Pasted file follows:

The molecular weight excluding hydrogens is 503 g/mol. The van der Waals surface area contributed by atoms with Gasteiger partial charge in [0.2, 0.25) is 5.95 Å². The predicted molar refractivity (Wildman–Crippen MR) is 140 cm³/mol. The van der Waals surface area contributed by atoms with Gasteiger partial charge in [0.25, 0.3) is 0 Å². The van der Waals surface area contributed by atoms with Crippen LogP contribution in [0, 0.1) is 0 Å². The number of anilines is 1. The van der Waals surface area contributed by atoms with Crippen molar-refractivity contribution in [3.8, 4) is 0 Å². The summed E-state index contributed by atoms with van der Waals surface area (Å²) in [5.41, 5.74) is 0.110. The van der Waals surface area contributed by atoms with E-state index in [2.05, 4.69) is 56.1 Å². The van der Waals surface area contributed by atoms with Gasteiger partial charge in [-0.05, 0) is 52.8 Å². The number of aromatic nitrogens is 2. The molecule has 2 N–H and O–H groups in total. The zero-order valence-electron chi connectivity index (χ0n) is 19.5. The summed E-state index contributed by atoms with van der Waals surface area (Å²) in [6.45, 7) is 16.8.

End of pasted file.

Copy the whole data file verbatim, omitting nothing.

The molecular weight excluding hydrogens is 503 g/mol. The van der Waals surface area contributed by atoms with Gasteiger partial charge in [0.2, 0.25) is 5.95 Å². The predicted molar refractivity (Wildman–Crippen MR) is 140 cm³/mol. The van der Waals surface area contributed by atoms with Gasteiger partial charge in [0.25, 0.3) is 0 Å². The van der Waals surface area contributed by atoms with Crippen LogP contribution in [0, 0.1) is 0 Å². The number of anilines is 1. The van der Waals surface area contributed by atoms with Crippen molar-refractivity contribution in [3.8, 4) is 0 Å². The summed E-state index contributed by atoms with van der Waals surface area (Å²) in [5.41, 5.74) is 0.110. The van der Waals surface area contributed by atoms with E-state index in [2.05, 4.69) is 56.1 Å². The van der Waals surface area contributed by atoms with Gasteiger partial charge in [-0.05, 0) is 52.8 Å². The number of aromatic nitrogens is 2. The molecule has 2 N–H and O–H groups in total. The zero-order valence-electron chi connectivity index (χ0n) is 19.5. The summed E-state index contributed by atoms with van der Waals surface area (Å²) in [6.45, 7) is 16.8.